The researchers have developed a practical, eight-gene assay which is able
to determine the particular subtype of the measured
They performed a whole-genome expression analysis on samples with material
from 55 ccRCC patients, and compiled the results into different categories,
with different probable responses to treatment.
The assay may be used to distinguish
patients into groups with different survival and treatment outcomes, by
comparing their particular ccRCC profile to the research conducted in the
Patients suffering from renal cell carcinoma may benefit from this
technology, as it may determine the potential for a successful anti-angiogenic
TKI (tyrosine-kinase inhibitor-
a pharmaceutical drug that inhibits tyrosine kinases. Tyrosine kinases are
enzymes responsible for the activation of many proteins by signal transduction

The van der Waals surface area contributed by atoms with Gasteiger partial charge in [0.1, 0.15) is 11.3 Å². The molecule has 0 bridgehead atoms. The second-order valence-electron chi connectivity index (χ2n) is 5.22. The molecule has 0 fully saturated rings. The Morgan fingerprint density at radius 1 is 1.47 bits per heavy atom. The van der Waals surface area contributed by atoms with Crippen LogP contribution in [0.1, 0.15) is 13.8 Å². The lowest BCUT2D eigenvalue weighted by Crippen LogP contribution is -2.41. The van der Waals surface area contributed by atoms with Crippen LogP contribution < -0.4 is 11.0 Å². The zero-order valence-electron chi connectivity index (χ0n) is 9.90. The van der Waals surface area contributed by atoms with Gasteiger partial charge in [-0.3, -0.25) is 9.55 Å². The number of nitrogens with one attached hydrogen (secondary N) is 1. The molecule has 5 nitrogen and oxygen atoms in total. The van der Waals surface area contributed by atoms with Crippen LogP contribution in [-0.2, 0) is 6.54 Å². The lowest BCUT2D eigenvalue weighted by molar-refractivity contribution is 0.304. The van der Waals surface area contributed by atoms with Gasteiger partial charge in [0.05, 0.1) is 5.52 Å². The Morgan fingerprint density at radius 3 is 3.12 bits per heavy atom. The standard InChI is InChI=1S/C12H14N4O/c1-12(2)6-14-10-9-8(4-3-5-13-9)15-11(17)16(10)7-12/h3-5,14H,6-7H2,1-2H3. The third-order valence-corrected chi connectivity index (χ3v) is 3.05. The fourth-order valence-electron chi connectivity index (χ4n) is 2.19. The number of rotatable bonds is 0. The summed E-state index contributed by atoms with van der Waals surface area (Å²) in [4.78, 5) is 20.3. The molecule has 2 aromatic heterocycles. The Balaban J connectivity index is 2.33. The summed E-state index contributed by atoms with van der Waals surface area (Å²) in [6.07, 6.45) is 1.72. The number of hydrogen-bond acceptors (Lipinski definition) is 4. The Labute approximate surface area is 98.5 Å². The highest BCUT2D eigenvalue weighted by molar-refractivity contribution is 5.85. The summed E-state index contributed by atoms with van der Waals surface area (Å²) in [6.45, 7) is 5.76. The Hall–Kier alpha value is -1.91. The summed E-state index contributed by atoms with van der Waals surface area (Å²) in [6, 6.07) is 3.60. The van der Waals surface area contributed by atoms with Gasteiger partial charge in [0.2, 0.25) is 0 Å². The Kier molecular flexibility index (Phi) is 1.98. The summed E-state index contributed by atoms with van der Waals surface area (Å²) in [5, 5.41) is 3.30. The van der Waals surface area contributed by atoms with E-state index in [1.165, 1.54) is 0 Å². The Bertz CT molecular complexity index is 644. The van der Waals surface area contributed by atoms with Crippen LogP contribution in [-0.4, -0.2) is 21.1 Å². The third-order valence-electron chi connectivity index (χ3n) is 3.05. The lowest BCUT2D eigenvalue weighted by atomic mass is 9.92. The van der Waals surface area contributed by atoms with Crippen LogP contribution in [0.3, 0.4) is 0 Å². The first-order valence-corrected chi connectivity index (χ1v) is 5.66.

well as the survival potential of the patient. In light of the high price of
TKIs, and the threat of potential side-effects, the test kit could prove to be
a highly beneficial piece of technology.
IBN Executive Director Professor Jackie Y. Ying said,
"By combining our expertise in molecular diagnostics and cancer research,
we have developed the first genetic test to help doctors prescribe the
appropriate treatment for kidney cancer patients based on their tumor
Dr. Min-Han Tan, who is IBN Team Leader and Principal
Research Scientist and a visiting consultant at the Division of Medical
Oncology NCCS, shared further details about the invention and his motivation.
"As a practicing oncologist, I have treated many patients with kidney
cancer. I see the high costs of cancer care, the unpredictable outcomes and
occasional futility of even the best available drugs. This bitter experience
inspired our development of this assay to improve all these for patients."